This week, Alan Leshner [former chief executive officer of the American Association for the Advancement of Science (AAAS, the publisher of Science)] wrote an editorial on the urgent need to rethink mental health support for students at U.S. universities. His call to get the whole institution involved in supporting the whole student reflects recommendations just released by the U.S. National Academies of Sciences, Engineering, and Medicine (NASEM). The proposal is commendable, is logical, and will be embraced by many. But the big question is, what are universities willing to do to solve this crisis?
I’ve seen firsthand how universities generally try to tackle this issue. As an administrator at the University of North Carolina at Chapel Hill and at Washington University, I hired more mental health counselors every year in response to growing student need—and every year, it wasn’t enough because the demand always outpaced what the university could accommodate.
The NASEM report asserts that responding to the problem episodically by simply adding more counselors is not the answer, but up until now, that has been the only response. Here’s how it plays out among university trustees: Students concerned about their well-being are invited to meet with a committee of the board of trustees. The students give heartfelt and highly justified testimonials about their frustration in getting counseling appointments and tell harrowing stories of friends in crisis. The trustees become indignant and scold the administrators for not providing enough counselors. The administrators agree to hire more, but in the next room, another committee is meeting about why the university is not doing better in the U.S. News & World Report “best” rankings, and what to do about it. In yet another room, another committee is lamenting the fact that university research is not mentioned more frequently in national newspapers. And so on. As long as the need for mental health counseling is riding alongside other demands, universities will always choose an episodic approach at best. Reorienting the university to support the whole student will require resources and attention that have to take away from some other university priorities. If faculty and administrators are going to be better trained and available to devote more attention to student well-being, they will be devoting less effort to other concerns.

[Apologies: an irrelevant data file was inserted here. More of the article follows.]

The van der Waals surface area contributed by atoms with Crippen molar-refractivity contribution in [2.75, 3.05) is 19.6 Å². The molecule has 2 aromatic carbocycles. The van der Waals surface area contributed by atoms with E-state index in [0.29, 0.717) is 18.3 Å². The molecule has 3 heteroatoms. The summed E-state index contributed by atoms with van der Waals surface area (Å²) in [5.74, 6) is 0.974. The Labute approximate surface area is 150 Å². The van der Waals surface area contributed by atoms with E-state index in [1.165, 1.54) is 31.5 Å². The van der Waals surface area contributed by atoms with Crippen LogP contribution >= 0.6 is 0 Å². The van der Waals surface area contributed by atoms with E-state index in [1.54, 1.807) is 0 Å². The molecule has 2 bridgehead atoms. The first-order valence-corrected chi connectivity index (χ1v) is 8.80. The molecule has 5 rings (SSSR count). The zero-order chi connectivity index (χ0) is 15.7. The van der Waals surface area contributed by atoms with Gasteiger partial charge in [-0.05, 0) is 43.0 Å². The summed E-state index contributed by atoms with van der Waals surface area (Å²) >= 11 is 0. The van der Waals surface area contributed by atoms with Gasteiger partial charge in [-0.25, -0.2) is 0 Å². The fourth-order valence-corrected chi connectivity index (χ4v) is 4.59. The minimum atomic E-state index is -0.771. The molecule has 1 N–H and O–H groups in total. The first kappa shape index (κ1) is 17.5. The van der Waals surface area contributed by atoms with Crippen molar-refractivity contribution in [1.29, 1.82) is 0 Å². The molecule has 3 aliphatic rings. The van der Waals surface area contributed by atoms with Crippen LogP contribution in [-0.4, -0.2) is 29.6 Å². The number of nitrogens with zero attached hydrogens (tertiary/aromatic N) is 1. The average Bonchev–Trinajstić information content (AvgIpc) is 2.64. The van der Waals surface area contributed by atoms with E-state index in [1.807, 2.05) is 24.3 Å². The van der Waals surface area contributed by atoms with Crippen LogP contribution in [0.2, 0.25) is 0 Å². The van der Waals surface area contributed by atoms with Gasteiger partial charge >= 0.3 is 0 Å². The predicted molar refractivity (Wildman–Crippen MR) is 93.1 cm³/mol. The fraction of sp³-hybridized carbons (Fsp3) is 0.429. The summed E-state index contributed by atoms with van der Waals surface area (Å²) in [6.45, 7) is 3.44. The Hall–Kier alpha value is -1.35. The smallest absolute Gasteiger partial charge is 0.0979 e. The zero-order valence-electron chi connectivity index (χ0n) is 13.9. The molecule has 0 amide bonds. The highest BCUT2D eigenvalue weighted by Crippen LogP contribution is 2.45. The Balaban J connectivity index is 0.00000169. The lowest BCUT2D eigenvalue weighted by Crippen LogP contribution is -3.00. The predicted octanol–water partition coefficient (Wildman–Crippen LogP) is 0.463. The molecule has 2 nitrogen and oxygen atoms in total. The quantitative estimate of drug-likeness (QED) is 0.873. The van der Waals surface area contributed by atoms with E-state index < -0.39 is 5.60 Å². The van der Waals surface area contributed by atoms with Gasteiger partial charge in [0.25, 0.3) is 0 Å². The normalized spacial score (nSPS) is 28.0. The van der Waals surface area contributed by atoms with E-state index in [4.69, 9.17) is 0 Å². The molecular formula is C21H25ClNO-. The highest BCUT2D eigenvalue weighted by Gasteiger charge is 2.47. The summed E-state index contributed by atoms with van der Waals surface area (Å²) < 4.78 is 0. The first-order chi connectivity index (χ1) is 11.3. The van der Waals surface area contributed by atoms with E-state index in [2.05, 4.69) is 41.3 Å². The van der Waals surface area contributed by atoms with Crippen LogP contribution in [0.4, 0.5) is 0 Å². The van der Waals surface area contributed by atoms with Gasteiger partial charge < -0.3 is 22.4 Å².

The university that successfully addresses the student mental health crisis will be the one that has the courage to worry less about how the university is perceived from the outside and more about how it is perceived from the inside. University administrators and boards should read the NASEM report and consider it carefully. Instead of continuing a cycle of sporadically dispatching the student affairs staff to hire more counselors, trustees should let administrators know what sacrifices are acceptable to achieve a whole institution–whole student approach. Such a shift could give universities a chance to live up to those smiling faces in the brochures.